By Jeff Mandel – Orlando Business Journal – August 7, 2014

A staggering 27 percent of U.S. workers report experiencing abusive conduct at work; 21 percent report witnessing such conduct. And bullying is four times more common than harassment in the workplace, with 65.6 million people reporting to have been affected.

Bullying in the workplace is defined as actions by an individual or group that are unreasonable, physical or psychological, repeated, and cause an intentional impact on the target, such as humiliation, degradation, offense, intimidation or cause dangerous results to the target, such as risk to safety and/or mental or physical health issues. In short, bullying is considered a form of violence.

And the impacts of workplace bullying have a ripple effect. Not only does workplace bullying impact the target of the bullying, but it leaves a lasting impression on others in the workplace as well. Workplace bullying often results in high turnover, low productivity, lost innovations, difficulty hiring quality employees and even customer retention.

Here are five tips for employers wanting to be proactive in the fight against workplace bullying:
Continue reading this article… »

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Posted in WBI in the News | Post Comment



August 7th, 2014

Social workers against workplace bullying

The National Association of Social Workers (NASW) Conference was treated to a presentation on workplace bullying by WBI Affiliates Linda R. Crockett and Sherri Tanchack. Both are Canadian pioneers leading the group — Social Workers Against Bullying.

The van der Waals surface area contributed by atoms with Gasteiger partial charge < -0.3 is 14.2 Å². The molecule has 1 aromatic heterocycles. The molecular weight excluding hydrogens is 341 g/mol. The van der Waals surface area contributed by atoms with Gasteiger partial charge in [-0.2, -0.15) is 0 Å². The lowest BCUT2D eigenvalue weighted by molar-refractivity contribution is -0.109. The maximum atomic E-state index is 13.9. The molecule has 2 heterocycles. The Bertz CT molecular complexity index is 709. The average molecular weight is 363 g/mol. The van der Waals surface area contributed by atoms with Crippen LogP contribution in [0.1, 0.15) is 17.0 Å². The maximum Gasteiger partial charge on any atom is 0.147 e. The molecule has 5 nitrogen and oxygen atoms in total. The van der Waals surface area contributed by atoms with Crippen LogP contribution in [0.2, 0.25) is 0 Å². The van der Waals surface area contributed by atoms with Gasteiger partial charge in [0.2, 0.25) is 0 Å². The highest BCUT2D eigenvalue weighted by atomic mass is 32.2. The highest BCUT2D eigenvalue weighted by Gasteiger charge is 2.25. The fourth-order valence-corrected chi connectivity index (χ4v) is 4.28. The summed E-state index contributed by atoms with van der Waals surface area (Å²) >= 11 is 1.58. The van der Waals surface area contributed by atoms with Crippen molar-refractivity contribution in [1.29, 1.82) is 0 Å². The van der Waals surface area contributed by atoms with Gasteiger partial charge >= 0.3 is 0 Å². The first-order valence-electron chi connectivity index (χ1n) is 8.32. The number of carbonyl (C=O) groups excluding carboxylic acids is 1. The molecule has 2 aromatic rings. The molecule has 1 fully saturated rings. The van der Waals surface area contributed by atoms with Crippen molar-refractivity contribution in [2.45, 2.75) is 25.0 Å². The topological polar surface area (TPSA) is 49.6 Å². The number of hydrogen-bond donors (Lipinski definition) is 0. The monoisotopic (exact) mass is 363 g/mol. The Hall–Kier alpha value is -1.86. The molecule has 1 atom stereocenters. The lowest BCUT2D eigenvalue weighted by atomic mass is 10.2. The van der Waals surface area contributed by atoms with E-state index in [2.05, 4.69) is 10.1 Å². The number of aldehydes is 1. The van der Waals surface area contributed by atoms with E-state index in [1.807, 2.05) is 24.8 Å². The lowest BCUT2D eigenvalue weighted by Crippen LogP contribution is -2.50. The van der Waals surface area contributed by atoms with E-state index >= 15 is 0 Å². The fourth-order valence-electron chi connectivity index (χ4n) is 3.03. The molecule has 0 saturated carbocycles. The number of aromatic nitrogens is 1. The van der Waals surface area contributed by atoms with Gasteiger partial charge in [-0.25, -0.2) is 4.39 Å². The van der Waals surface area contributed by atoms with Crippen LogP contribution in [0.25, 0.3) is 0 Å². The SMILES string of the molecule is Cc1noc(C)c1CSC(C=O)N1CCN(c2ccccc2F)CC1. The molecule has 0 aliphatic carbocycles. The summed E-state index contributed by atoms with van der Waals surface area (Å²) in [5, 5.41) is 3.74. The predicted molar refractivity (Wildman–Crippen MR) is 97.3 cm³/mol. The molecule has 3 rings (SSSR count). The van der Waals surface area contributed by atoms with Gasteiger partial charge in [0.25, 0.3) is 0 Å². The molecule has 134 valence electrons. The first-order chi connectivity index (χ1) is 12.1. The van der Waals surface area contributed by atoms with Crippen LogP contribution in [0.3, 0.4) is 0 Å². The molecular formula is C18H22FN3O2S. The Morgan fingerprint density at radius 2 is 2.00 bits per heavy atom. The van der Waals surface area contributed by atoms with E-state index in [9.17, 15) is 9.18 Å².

Linda and Sherri recognize both the importance of clinicians treating bullied patients to (1) understand the work environment as causing the harm from workplace bullying and (2) the necessity of therapists hurt by bullying to heal so as to help others. If you are a social worker in Canada or the U.S., contact them. We met Linda and Sherri at Workplace Bullying University.

Here are the two along with their co-presenter at NASW, Dr. Tracy Whitaker, and the new NASW president, Dr. Darrell P. Wheeler.

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Posted in Hear Ye! Hear Ye! 2 | Post Comment



August 6th, 2014

Golly Gee Kids, Let’s Stop Workplace Bullying And Just Treat Each Other with Respect

By Richard B. Cohen – Employment Discrimination Report – August 4, 2014

Just as last week we re-opened our discussion about the possibility/desirability of enacting legislation to prohibit workplace bullying, it has been reported that the governor of New Hampshire just vetoed such a bill – calling it “well-intentioned” but ultimately “unworkable.”

Chalk up another defeat for anti-bullying legislation, which is batting zero.

The Healthy Workplace Bill